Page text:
Woman gets nine years

Meal-fraud helper given sen­tence in U.S. lockup

Northwest Arkansas Democrat-Gazette - - NORTHWEST ARKANSAS - LINDA SATTER

A for­mer state De­part­ment of Hu­man Ser­vices em­ployee who ad­mit­ted tak­ing bribes to help sev­eral peo­ple sub­mit phony claims that they pro­vided meals for low-in­come chil­dren in Arkansas was sen­tenced Mon­day to nine years in fed­eral prison, where pa­role is un­avail­able.

U.S. District Judge James Moody Jr. sen­tenced Gla­dys Waits, who is also known as Gla­dys King, to the 108-month sen­tence, at the low end of a penalty range rec­om­mended by fed­eral sen­tenc­ing guide­lines.

De­fense at­tor­ney Molly Sul­li­van of the fed­eral pub­lic de­fender’s of­fice in Lit­tle Rock sought a pro­ba­tion-only sen­tence, while As­sis­tant U.S. At­tor­ney Jana Har­ris asked only for a sen­tence within the guide­line range, cit­ing Waits’ co­op­er­a­tion in the pros­e­cu­tion of sev­eral peo­ple who, al­to­gether, de­frauded a staterun U.S. De­part­ment of Agri­cul­ture pro­gram of more than $9.6 mil­lion.

Resti­tu­tion of the full amount — $9,669,269.66 — is re­quired in fed­eral fraud cases. Moody or­dered Waits to pay it “jointly and sev­er­ally” with all other de­fen­dants who are even­tu­ally sen­tenced in the case.

Moody or­dered Waits, 37, of Lit­tle Rock to pay 50 per­cent of all money avail­able to her to­ward the resti­tu­tion while she is in prison. He or­dered her to then pay 10 per­cent of all money avail­able to her once she en­ters a so­ci­etal re-en­try pro­gram, and to con­tinue pay­ing 10 per­cent of her avail­able money upon her re­lease.

As­sis­tant U.S. At­tor­ney Chris Givens, a spokesman for the U.S. at­tor­ney’s of­fice, said later that de­fen­dants who fail to pay resti­tu­tion while on pro­ba­tion, or su­per­vised re­lease, can have their pro­ba­tion re­voked and be re­turned to prison if fed­eral pros­e­cu­tors file a re­vo­ca­tion re­quest and a judge agrees.

He said if a de­fen­dant pays resti­tu­tion while on pro­ba­tion but then stops af­ter the sen­tence is com­pleted, the civil fi­nan­cial lit­i­ga­tion unit of the U.S. at­tor­ney’s of­fice takes over the case. The unit would seek a civil judg­ment against the de­fen­dant for the re­main­ing amount, al­low­ing the govern­ment to gar­nish wages or ob­tain liens on prop­erty.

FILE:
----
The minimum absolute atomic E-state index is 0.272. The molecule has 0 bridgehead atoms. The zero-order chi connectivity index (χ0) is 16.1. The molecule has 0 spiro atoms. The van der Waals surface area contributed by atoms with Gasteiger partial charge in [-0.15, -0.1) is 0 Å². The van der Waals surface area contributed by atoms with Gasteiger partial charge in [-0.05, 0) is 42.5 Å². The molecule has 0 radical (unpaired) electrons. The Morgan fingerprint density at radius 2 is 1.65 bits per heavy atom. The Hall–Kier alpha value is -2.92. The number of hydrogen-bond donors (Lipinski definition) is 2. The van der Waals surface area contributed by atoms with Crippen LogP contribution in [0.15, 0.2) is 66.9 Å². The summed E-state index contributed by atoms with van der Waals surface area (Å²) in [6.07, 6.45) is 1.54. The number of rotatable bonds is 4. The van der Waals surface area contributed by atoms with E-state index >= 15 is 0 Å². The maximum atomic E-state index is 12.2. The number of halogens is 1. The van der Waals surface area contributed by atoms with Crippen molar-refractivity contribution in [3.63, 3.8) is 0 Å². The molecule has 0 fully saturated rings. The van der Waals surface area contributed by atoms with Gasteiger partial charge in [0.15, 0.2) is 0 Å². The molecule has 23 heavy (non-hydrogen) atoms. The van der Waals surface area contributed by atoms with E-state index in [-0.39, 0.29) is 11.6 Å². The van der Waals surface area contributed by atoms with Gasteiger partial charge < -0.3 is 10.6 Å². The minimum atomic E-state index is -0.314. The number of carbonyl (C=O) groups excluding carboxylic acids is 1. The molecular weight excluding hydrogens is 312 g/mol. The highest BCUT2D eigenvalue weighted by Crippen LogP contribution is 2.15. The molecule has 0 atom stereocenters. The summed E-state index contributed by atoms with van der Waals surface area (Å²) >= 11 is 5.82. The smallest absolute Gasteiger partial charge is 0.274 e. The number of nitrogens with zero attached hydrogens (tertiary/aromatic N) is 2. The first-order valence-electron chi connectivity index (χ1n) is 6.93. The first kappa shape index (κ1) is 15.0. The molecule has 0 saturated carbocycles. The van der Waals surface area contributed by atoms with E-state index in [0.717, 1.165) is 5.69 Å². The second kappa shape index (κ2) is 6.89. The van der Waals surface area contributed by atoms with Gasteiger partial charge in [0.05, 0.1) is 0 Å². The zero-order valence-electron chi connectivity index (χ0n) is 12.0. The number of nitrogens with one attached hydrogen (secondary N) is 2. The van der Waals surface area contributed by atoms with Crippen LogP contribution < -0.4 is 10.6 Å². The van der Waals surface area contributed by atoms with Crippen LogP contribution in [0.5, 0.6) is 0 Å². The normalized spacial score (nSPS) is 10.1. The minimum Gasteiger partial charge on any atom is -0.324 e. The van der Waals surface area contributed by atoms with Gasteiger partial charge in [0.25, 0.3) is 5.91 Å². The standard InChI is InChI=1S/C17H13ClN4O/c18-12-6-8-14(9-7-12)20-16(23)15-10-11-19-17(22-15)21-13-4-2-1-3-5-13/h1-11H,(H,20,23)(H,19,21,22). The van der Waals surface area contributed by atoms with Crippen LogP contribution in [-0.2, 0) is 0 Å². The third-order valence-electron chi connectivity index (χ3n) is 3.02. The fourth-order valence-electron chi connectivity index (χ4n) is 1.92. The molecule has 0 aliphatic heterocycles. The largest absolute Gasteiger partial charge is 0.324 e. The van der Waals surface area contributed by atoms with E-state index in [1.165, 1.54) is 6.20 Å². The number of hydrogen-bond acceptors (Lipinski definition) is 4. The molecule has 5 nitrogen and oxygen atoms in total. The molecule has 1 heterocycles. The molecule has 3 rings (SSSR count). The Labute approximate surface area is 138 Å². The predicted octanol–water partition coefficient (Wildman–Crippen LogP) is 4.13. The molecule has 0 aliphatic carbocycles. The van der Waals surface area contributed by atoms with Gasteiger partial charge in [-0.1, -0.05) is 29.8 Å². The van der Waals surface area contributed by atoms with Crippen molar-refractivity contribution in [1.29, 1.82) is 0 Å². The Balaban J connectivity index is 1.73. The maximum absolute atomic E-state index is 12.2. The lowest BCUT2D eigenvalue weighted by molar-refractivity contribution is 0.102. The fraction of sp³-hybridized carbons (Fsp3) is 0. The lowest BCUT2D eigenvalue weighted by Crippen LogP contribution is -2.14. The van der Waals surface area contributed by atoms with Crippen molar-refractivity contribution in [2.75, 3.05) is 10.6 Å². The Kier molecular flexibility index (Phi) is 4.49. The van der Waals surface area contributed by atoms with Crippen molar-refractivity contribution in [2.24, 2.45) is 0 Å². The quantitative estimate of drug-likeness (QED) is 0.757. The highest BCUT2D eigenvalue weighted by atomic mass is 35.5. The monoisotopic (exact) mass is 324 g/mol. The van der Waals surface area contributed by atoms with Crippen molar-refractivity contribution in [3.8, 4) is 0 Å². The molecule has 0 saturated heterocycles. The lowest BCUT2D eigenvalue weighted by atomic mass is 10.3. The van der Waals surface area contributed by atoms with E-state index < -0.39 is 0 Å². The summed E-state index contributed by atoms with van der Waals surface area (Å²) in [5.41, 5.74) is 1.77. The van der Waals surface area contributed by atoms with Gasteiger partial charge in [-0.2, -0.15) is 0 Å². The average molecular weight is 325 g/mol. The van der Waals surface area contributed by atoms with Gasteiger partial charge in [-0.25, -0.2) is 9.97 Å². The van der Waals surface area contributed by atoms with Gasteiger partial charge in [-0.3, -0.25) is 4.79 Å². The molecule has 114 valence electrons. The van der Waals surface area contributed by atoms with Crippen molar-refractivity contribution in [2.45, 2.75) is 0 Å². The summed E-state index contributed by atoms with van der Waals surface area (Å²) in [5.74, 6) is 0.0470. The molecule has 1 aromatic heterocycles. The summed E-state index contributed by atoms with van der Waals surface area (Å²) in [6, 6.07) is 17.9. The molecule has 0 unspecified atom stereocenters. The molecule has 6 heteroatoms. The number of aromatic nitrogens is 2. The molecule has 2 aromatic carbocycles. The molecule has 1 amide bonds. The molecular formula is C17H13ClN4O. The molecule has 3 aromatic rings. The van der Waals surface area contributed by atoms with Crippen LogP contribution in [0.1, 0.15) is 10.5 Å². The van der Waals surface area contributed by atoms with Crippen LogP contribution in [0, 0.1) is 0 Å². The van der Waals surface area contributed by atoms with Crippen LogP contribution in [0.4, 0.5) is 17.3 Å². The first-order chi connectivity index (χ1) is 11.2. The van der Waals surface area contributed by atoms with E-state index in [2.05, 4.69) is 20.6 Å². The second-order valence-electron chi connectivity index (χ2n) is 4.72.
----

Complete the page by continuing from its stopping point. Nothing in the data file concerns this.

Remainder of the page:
Moody noted that be­cause of her co­op­er­a­tion, Waits’ sen­tence may later be re­duced fur­ther at the re­quest of pros­e­cu­tors.

Waits and Tonique Hat­ton, a for­mer grants co­or­di­na­tor for the state De­part­ment of Hu­man Ser­vices, were the key wit­nesses at a March trial of Waits’ es­tranged hus­band, An­thony Waits, 38, and Jac­que­line Mills, 41. Both An­thony Waits, of Eng­land in Lonoke County, and Mills, of He­lena-West He­lena, were con­victed of wire-fraud con­spir­acy and are await­ing sen­tenc­ing.

Hat­ton, 39, of North Lit­tle Rock is serv­ing a nine-year prison term af­ter she, like Gla­dys Waits, pleaded guilty be­fore the trial. They ad­mit­ted to be­ing the “gate­keep­ers” for the fraud scheme, which op­er­ated be­tween early 2012 and Au­gust 2014.

The two state em­ploy­ees ad­mit­ted they re­cruited and helped peo­ple qual­ify as spon­sors to feed chil­dren through USDA pro­grams ad­min­is­tered by the state, know­ing the so-called spon­sors in­tended to de­fraud the pro­gram. Waits and Hat­ton also helped the phony spon­sors fill out doc­u­men­ta­tion that they pro­vided meals, so the spon­sors could re­ceive govern­ment re­im­burse­ments de­posited di­rectly into their check­ing ac­counts.

Even in cases where spon­sors pro­vided some meals or snacks to chil­dren for whom the pro­gram was in­tended, those fig­ures were dra­mat­i­cally ex­ag­ger­ated, pros­e­cu­tors said. In many cases, they said, no chil­dren were fed at all.

Waits, who pro­cessed ap­pli­ca­tions from po­ten­tial spon­sors, de­ter­mined their el­i­gi­bil­ity and ap­proved their feed­ing-site lo­ca­tions, is the eighth per­son to be sen­tenced for her in­volve­ment in the food-pro­gram fraud. She ad­mit­ted tak­ing bribes both di­rectly and through pay­ments to An­thony Waits, whom a jury found de­manded a per­cent­age of pro­ceeds re­ceived from spon­sors he re­cruited.

Other de­fen­dants who have been sen­tenced to date, other than Hat­ton, are Kat­tie Jor­dan, 51, of Der­mott, sen­tenced to 63 months, or just over five years, in March 2016; Reuben Nims, 53, who was Gla­dys Waits’ broth­erin-law and was sen­tenced on Nov. 2 to 21 months in prison; James Franklin Jr. of Mar­i­anna, sen­tenced in Jan­uary to two years; Maria Nel­son, a for­mer con­tracted se­cu­rity of­fi­cer for the fed­eral ad­min­is­tra­tion build­ing in Lit­tle Rock, who was sen­tenced in Jan­uary to 2½ years; Michael Lee, sen­tenced May 1 to 2½ years; and Christopher Nichols, the nephew of Gla­dys and An­thony Waits, who was sen­tenced May 16 to three years’ pro­ba­tion.

Five oth­ers have been con­victed of wire-fraud con­spir­acy and await sen­tenc­ing.

The in­ves­ti­ga­tion is on­go­ing by the USDA’s Of­fice of In­spec­tor Gen­eral, the FBI, the IRS’ Crim­i­nal In­ves­ti­ga­tions unit and the U.S. Mar­shals Ser­vice. It is be­ing pros­e­cuted by Har­ris and as­sis­tant U.S. At­tor­neys Al­li­son Bragg and Cameron McCree.

The U.S. at­tor­ney’s of­fice asks that any­one aware of any fraud­u­lent ac­tiv­ity re­gard­ing the food pro­grams email the in­for­ma­tion to USAARE. Feed­ingPro­gramFraud@us­doj.gov.

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